Churchill: Wilderness Years (India) by Martin Gilbert

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Martin Gilbert: Churchill and India


Notes from The Wilderness Years



1929, ahead of election, Baldwin asked Churchill (then Chancellor of the Exchequer), to become Sec of State for India. John Simon already in India as head of a Royal Commission to make recommendations on steps towards Indian self-government.  Baldwin wanted Churchill to be in charge of subsequent reform. Churchill declined. “I was not attracted by this plan”, he said later.


After Labour got the largest number of seats, Baldwin authorised Churchill to talk privately to Lloyd George, but any coalition was scuppered by Chamberlain, for whom Churchill had some antipathy.

MG” “Churchill’s Liberal background, experience and outlook were becoming increasingly out of place in the defeated Tory party”.


[2] Strongly held views on Empire. MG: “With Labour now in power, Churchill feared that the fabric of the Empire would be weakened... and that Baldwin would not oppose” this.


“Not only British rule in India, but British control over Egypt, seemed proof to Churchill of the benefits and merits of Inperialism”. The new Labour government recalled the British High Commissioner in Cairo, and announced that all troops would be removed from Egypt except for thos in the Suez Canal zone. (He tried to rally Conservative opinion against MacDonald “and failed dismally”.

-  the Conservative party had been instructed by the Whips not to criticise MacDonald’s policy.

-  as he spoke: “it was evident I was almost alone in the House”.


1929 - took three month break travelling in Canada and the US - was in New York when the crash happened. While he was away, Labour Government took further steps towards Indian self-government, with Baldwin’s support.



31 October 1929: new India policy in Declaration issued by Viceroy, Lord Irwin, in which the outcome of constitutional progress was defined as “the attainment of Dominion status”. On return to UK he wrote column for Mail saying that Dominion status could not be attained by country that branded 60m of its people as ‘untouchables’.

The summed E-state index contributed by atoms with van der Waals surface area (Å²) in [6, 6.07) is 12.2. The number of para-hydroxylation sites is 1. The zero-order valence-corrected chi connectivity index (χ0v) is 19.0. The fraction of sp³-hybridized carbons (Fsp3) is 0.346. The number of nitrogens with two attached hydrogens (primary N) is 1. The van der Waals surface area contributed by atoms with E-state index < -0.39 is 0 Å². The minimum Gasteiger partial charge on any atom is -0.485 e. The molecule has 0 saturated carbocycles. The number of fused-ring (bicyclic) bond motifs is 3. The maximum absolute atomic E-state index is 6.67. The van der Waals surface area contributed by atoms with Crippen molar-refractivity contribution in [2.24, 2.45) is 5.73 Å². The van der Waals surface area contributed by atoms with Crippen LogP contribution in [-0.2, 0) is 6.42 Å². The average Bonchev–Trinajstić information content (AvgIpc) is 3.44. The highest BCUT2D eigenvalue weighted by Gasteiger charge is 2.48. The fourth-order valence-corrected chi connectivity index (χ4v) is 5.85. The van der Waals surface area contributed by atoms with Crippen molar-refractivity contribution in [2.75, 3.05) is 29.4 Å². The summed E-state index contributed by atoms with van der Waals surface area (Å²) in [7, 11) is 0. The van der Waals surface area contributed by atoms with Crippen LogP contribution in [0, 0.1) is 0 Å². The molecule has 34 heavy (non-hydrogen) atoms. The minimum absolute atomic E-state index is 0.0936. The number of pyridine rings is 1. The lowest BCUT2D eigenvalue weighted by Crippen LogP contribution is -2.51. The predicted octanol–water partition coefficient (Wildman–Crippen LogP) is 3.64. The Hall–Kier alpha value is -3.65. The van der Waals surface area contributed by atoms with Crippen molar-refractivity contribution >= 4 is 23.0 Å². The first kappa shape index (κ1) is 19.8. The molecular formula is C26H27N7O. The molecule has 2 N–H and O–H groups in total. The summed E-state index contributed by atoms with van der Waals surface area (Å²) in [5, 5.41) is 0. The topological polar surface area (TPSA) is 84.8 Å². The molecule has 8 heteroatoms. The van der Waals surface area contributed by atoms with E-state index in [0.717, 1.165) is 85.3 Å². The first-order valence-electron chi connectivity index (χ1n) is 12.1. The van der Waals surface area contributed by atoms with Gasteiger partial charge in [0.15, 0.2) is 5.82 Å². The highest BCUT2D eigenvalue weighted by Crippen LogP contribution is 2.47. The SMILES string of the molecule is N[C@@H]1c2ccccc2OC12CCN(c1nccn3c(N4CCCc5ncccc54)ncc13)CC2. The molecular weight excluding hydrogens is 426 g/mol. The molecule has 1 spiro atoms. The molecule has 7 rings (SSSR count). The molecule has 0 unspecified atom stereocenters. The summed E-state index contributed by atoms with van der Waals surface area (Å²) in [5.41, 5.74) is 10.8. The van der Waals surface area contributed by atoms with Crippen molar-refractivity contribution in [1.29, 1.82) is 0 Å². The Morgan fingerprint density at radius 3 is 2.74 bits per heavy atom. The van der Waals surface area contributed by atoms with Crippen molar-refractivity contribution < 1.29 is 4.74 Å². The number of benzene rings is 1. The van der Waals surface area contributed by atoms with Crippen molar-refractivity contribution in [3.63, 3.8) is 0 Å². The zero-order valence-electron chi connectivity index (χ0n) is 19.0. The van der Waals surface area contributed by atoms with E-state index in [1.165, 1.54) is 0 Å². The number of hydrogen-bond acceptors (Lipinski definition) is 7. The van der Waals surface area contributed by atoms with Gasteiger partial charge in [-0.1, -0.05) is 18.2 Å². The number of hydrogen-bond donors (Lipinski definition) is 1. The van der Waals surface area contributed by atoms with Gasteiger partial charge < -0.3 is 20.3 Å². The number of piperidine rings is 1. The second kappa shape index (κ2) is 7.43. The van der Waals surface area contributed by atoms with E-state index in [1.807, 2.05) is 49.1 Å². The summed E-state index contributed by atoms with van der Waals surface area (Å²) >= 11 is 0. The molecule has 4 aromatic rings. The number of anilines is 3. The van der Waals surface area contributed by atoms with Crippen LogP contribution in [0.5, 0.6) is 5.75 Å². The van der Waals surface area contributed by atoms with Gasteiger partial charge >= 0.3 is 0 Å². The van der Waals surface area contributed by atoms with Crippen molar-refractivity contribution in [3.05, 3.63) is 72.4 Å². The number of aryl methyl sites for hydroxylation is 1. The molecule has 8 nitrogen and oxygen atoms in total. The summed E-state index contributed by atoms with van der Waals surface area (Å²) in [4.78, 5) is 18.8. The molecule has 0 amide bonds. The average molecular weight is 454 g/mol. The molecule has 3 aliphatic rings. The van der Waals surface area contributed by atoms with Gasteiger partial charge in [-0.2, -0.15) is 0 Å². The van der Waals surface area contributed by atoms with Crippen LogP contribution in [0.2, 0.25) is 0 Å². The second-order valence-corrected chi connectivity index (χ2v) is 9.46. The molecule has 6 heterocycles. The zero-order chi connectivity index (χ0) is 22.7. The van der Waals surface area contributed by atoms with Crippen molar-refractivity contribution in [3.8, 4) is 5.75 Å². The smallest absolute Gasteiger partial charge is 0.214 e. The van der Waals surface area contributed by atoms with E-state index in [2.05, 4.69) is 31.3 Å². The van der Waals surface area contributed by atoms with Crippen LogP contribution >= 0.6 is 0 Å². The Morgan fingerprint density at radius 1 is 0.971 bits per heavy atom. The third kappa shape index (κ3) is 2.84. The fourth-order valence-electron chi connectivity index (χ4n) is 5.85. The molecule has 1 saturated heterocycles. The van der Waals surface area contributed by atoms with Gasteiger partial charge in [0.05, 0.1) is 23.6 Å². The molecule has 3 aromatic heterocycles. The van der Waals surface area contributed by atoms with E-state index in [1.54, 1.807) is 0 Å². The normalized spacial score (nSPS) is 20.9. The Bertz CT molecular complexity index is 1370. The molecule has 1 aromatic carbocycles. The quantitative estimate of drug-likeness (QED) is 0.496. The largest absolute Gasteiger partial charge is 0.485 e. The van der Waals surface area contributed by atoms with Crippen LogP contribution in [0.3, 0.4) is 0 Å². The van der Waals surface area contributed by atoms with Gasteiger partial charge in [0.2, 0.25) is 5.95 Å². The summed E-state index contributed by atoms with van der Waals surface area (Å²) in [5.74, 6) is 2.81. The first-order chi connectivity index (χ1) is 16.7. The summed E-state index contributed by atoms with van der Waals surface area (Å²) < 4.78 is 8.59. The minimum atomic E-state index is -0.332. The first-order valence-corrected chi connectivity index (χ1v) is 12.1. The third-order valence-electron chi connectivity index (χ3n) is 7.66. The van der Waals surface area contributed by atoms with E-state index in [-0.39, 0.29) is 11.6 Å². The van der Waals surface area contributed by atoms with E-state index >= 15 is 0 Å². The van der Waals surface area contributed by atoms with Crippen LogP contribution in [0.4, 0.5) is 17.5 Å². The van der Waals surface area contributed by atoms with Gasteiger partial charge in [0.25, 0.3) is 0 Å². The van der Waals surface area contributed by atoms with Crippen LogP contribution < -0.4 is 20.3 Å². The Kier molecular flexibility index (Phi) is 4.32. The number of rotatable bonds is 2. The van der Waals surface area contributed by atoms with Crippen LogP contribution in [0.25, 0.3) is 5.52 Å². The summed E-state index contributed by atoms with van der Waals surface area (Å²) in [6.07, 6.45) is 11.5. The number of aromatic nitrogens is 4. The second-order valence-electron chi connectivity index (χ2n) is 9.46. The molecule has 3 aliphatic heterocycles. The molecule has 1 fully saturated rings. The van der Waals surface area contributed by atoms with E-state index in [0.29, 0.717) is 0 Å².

The principal decisions had been taken without Churchill being consulted, even though he was one of the most senior members of the Shadow Cabinet.


Irwin’s Declaration debated in House on 8 November. Baldwin announced Conservative support, but got hostile reception: one third of Conservative MPs seemed likely to vote against, according to one of Baldwin’s close advisers.


“It seemed that the Conservative Party might split.” But Baldwin’s support included the editor of the Times. Geoffrey Dawson, and Sir John Reith, the Director General of the BBC, which was quick to turn down Churchill’s request for a ten minute slot to speak against the India policy. 



“Churchill was certain that a “real majority” of the nation was opposed to the Labour Party’s India policy,” and many Conservatives shared his unease.

1930, MacDonald invited Indian leaders to London for Round Table Conference. Churchill thought this would encourage ‘false hopes’ among politically minded Indians,


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